As a food-obsessed avid traveller who operates a “must try it all” policy, I probably shouldn’t have moved to Japan. The country is renowned for its seasonal and regional cuisine, and the sheer variety of ingredients. The challenge is near insurmountable, but that hasn’t stopped me from valiantly trying. As I approach five years in the country, I look back on five food experiences, ranging from the divinely delicious to the wonderfully wacky.
An Okinawan Delicacy that Fills the Heart – and Belly
A dish that calls to my very soul… or perhaps just the pits of my stomach. Rafute unites three important ingredients in local Okinawan cuisine: pork, the local distilled liquor awamori and Okinawan kokuto (brown sugar). These are slowly simmered along with soy sauce, and then served up, often with a garnish of scallions and a generous dollop of karashi (Japanese mustard). The meat – both salty and sweet – melts in the mouth to create one of those conversation-stopping moments where all concentration instantly hones in on each morsel. The high fat content means the dish is very rich and is supposed to be enjoyed as part of a tapas-style meal or as an otsumami (snack with alcohol). However, as I was dining with a vegetarian, it was a “shou ga nai” (can’t be helped situation) and I had to ganbaru (try hard) by myself. Tragic.
A Polar Dessert from Tropical Kagoshima
Literally, “polar bear”, this is the must-try dessert in the city of Kagoshima on the very southern tip of Kyushu. A mountain of shaved ice is topped with condensed milk and syrup, along with canned fruit – although many stores have since expanded their toppings menu. There are two competing theories as to how it got its name – from a polar bear on the side of a condensed milk can in the 1930s, or through a creative café owner in the 1940s who added raisins into the ice, and believed these to resemble polar bear eyes. Regardless of its origins, it is the kind of visually spectacular dessert that will bring out the inner child (or Instagrammer) even in the most reserved. I gleefully opted for a melon bonanza. The sheer quantity of ice helped the sugar slide down, but it was a mission – albeit a sweet one – to work through a whole bowl.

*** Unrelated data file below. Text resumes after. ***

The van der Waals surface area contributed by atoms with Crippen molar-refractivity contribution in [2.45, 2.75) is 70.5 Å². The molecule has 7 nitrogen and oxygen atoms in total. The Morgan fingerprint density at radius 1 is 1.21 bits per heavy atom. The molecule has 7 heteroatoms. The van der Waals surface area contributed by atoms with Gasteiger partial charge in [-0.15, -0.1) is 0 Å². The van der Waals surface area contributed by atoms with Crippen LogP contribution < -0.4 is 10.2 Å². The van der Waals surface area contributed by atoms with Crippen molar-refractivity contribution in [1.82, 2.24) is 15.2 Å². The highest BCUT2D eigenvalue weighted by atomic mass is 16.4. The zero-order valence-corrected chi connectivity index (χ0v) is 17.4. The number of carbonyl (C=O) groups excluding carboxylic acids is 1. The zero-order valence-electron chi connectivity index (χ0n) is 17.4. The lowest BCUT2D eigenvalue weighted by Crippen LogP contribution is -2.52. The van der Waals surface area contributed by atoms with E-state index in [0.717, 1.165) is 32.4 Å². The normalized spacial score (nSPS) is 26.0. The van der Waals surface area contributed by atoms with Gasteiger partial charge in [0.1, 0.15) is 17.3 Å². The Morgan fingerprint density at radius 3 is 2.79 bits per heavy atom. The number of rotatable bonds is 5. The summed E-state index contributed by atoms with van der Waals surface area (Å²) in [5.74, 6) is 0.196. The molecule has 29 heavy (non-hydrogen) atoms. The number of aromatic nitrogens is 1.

Join the Wanko Soba Century Club in Morioka
A name that is likely to produce a snigger from any childish Brits (like myself), wanko soba are buckwheat noodles served in one-slurp sized bowls to be eaten consecutively. While this sounds like an amusing eating experience, what I was not expecting was the time pressure. A server with a tray laden with bowls stands over you. As you down your first portion, he or she will shout “jan jan” before placing the next one before you. There is no time to hesitate: you must continue immediately or declare defeat. Cool and refreshing though soba are, the meal quickly becomes a frantic rhythm with the added pressure of performance. I had eaten a three-course lunch only hours before, so when at the end, I received a little wooden plaque as a souvenir with “92 bowls” written on it, I felt faintly proud. However, many adults can consume way over 100. Go hungry and challenge yourself.
Bizarre “Turkish” Food for the Soul in Nagasaki
B-kyu gurume – literally, “B-class cuisine” – is Japanese soul food and, frankly, it’s often quite bizarre. A few years ago, I dragged my poor mother to a cafeteria in Nagasaki. She could have been enjoying fresh seafood or feasting on local oysters. Instead, she bravely tolerated “Turkish rice,” which is a plate half filled with pilaf, half with tomato ketchup-flavored spaghetti, and topped with a deep-fried pork cutlet. It’s also very un-Turkish. There are various theories as to how the dish got its name, but one popular suggestion is that the rice represents Asia and the pasta Italy, and so Turkey represents the perfect bridge between the West and the East. Despite sounding highly dubious, the dish works as simple comfort food… although I would probably still recommend fresh seafood.
Mochi Rice Cakes Are All The Buzz in Kushihara
One November, I found myself in a communal kitchen, deep in the Gifu countryside preparing food for a festival. I was surrounded by locals who were making gohei mochi – a kind of skewered rice cake smothered in a sweet miso sauce, sometimes also with peanuts, sesame or walnuts added as extra flavors. The special ingredient in this case? Black wasps.
Every year, the town of Kushihara holds the hebo matsuri, or wasp festival, where people proudly bring along wasp nests they have raised throughout the summer. These are weighed in a competition, with the heaviest claiming victory, and then sold. There are other kinds of wasp cuisine available from stalls, including wasp rice, wasp tempura and wasp doughnuts. If you’re really lucky, you might be treated to live larvae directly from the nests. Some of the villagers also hunt the notorious Japanese hornets and the local shop sells liquor containing these striking specimens.
Follow all of Phoebe Amoroso’s culinary adventures on Twitter at @PheebzEatz